Payne indicates he is open to trying that. But Tracy then says such a maneuver isn’t necessary, that they will direct Logan police, the agency which requested the blood draw, to get the blood using a warrant. 

In a University of Utah police report obtained by The Salt Lake Tribune, Worona writes only a single sentence about the episode: “I was requested to assist SLCPD in lawfully obtaining patient information which resulted in a staff member being arrested by SLCPD.”

The investigative reports say a third SLCPD officer dispatched to the scene, Denton Harper, also failed to try and de-escalate the situation.

“[Harper] failed to intervene, to ‘save’ [Payne] from his increasing pique ...” the Civilian Review Board report states. “The U of U Police did not intervene to calm down [Payne], and as expected, the private hospital security staff were nothing more than observers. In other words, not one officer or security officer intervened with the escalating [Payne], and apparently, none of them knew the law any better than [Payne] did.”

Brophy states in the video that his department has debriefed the episode, “to make sure it never happens again.” Officers also are undergoing additional de-escalation training, he said. Meanwhile, hospital officials are drafting a new policy that will require police to interact with a hospital supervisors, not nurses, and prevent police from entering the emergency room, burn unit or other patient areas. 

“We have thousands of interactions here at the hospital on a yearly basis, and 99 percent of them go really well,” Brophy says in the video. “This is one that went really wrong and eroded all of that trust that we’ve been trying to build up [with the public].”

Similar to Salt Lake City police Chief Mike Brown and Mayor Jackie Biskupski, some have questioned how and why Brophy did not see the bodycam footage until it was released by Wubbels’ attorney — more than a month after the arrest.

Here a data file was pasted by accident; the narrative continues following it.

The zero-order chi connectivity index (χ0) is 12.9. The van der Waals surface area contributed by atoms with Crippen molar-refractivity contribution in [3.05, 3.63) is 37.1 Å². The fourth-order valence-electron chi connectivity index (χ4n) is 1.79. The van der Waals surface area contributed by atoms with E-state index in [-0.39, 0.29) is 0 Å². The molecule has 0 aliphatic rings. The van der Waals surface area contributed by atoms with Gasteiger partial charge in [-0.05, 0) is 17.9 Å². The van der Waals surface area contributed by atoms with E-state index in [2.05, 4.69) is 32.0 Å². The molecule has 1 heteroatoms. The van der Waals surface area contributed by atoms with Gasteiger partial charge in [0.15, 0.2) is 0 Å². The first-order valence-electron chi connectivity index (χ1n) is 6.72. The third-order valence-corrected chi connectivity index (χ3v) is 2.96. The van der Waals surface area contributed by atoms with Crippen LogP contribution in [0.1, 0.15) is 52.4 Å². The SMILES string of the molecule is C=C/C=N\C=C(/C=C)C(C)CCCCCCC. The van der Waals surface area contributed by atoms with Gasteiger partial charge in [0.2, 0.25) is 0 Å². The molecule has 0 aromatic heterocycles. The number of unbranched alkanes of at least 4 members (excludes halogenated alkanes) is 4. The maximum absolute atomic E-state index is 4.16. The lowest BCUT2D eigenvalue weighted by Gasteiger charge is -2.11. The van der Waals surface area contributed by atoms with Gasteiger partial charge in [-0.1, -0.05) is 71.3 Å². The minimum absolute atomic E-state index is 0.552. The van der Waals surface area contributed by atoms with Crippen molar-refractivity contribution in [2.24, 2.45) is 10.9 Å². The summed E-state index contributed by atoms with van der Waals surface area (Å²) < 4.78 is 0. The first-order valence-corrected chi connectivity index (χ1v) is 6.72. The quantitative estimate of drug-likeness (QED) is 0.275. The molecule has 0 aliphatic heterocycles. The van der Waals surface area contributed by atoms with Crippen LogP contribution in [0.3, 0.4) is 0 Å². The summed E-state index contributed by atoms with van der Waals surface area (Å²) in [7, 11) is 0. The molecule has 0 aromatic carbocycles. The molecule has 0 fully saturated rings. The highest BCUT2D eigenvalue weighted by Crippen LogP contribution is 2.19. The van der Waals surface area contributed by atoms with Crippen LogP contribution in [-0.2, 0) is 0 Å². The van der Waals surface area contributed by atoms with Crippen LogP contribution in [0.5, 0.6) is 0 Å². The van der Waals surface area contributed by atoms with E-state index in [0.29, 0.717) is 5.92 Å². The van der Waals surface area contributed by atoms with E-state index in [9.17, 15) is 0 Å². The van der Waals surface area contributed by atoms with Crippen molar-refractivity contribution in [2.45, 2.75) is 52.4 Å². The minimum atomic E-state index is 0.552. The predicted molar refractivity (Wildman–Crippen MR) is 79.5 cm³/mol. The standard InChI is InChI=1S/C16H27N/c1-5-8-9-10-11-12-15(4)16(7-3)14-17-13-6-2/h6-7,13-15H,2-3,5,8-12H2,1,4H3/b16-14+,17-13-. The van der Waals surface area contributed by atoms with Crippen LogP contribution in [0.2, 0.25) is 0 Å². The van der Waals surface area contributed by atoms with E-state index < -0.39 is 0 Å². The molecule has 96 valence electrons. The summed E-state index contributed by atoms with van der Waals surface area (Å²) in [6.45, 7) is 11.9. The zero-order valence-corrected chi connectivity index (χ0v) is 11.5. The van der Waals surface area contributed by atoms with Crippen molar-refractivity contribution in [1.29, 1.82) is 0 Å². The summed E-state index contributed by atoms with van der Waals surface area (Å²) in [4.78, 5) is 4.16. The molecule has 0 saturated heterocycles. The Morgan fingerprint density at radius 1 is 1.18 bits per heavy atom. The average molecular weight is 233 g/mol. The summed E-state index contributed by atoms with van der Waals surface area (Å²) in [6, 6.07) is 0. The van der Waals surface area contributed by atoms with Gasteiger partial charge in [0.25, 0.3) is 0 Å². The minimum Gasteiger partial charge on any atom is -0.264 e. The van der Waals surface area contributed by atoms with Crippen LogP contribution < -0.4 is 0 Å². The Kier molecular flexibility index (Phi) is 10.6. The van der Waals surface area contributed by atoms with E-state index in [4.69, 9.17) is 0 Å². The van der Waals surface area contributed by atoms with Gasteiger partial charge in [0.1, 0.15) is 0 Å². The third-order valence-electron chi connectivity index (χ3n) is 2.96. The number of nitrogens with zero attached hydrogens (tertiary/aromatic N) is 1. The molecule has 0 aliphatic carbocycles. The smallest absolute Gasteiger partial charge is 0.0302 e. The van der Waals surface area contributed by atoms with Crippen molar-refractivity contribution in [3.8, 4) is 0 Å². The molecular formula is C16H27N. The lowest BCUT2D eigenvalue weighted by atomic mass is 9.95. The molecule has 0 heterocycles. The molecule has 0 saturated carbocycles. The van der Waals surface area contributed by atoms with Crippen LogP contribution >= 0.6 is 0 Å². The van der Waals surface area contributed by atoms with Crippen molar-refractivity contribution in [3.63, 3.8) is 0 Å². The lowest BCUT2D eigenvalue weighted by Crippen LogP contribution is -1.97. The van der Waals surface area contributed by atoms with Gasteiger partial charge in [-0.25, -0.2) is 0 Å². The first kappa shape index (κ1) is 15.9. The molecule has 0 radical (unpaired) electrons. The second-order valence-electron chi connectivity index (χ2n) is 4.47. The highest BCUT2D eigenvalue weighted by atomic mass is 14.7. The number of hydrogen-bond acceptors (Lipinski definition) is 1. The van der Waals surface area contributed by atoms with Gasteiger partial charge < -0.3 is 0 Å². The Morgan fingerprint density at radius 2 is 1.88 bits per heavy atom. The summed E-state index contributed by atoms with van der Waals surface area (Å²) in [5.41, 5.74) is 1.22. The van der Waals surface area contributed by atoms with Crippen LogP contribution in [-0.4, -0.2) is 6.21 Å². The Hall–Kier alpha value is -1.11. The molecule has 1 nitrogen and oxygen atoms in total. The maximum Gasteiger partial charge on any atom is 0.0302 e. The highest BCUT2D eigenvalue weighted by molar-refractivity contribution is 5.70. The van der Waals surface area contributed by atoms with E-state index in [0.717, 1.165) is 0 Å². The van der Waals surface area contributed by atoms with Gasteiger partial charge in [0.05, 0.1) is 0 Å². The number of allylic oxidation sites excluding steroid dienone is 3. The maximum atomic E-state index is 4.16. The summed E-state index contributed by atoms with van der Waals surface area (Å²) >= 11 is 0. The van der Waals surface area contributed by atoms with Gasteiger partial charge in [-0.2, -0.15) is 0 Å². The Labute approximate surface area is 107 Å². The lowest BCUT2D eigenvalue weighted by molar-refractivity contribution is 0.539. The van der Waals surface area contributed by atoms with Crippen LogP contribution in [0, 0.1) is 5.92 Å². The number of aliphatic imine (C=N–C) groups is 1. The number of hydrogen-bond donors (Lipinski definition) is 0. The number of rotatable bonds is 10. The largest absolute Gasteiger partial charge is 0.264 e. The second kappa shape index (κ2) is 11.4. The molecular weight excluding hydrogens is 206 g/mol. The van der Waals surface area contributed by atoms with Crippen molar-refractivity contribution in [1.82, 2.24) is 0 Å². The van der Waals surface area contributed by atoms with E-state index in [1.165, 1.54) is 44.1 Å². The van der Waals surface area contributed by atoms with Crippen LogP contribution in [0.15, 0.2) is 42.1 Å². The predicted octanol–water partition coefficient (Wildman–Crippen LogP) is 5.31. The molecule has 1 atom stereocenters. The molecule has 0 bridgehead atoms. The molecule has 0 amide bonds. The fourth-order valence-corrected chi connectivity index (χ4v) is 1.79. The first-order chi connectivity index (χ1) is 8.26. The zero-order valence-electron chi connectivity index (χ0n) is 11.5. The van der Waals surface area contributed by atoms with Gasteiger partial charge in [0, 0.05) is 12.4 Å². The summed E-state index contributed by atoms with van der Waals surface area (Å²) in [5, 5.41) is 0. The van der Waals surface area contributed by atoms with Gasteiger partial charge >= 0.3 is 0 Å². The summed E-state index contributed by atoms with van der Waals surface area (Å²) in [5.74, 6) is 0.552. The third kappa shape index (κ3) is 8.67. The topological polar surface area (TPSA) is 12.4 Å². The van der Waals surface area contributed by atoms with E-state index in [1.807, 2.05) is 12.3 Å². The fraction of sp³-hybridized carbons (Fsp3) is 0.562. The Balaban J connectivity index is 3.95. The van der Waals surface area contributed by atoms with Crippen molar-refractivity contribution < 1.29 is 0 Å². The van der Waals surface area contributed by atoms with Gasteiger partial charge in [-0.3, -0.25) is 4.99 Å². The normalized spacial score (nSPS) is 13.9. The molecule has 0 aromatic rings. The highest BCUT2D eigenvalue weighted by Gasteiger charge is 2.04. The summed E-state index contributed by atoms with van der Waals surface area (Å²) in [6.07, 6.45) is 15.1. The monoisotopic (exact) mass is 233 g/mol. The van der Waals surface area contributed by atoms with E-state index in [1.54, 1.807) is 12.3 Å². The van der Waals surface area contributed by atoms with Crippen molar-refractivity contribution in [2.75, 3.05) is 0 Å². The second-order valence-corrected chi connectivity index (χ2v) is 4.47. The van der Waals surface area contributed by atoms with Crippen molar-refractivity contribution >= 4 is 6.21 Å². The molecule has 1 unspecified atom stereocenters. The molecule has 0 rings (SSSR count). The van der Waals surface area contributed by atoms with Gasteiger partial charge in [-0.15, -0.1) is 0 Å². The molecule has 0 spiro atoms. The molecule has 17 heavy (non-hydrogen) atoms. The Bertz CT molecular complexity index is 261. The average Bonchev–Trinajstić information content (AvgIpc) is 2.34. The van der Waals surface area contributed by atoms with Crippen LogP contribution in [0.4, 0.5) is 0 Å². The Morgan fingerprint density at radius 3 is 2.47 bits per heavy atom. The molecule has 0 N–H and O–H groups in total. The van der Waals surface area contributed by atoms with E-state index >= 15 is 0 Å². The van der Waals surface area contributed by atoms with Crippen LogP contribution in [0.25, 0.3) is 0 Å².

University spokesman Chris Nelson on Thursday said U. officials, including Brophy, met with Salt Lake City officials to discuss the episode the following day and were aware body camera footage existed. Several days later, U. officials including Brophy reviewed security footage of the incident — but they did not request the body camera footage until about a week later. According to Nelson, it then took Salt Lake City police several weeks to send them the footage, not arriving until the same day it was released publicly by Wubbels.

“[I]n retrospect there are a lot of things that should have been done differently — including expediting our request to SLCPD for the body cam footage,” Nelson wrote in an email.

(Al Hartmann | The Salt Lake Tribune) Still photo taken from previously undisclosed video of a Salt Lake City police officer assaulting and arresting University of Utah Hospital on-duty nurse Alex Wubbels for following her hospital’s policy on blood draws from an unconscious victim.

‘A terrible mistake’

Also Thursday, Payne’s attorney reacted to the scathing internal affairs and Civilian Review Board reports. An attorney for Tracy did not respond to messages seeking comment.

Payne and Tracy now have about 20 days to respond to the internal affairs investigation, after which Brown will use the reports to make a decision on the officers’ future. 

“It was actually pretty well done,” Skordas said of the internal affairs report. “I don’t necessarily agree with the conclusions and the complaints they sustained, but I think their factual recitation is pretty accurate.”

Skordas declined to say which of Payne’s six department and city policy violations he takes issue with. But he said some of the violations appeared to be “ticky tack” — meant to help justify “what I think they‘re going to do to Jeff.”

“They can justify major discipline with this report when it‘s not warranted here,” Skordas said, adding he believes the conclusion of the report would have been less scathing had the videos not been released publicly.

Skordas, however, acknowledged his client should face some consequences for his actions. 

“He made a terrible mistake,” the attorney said. “But let‘s not overstate it because it’s become a YouTube sensation.”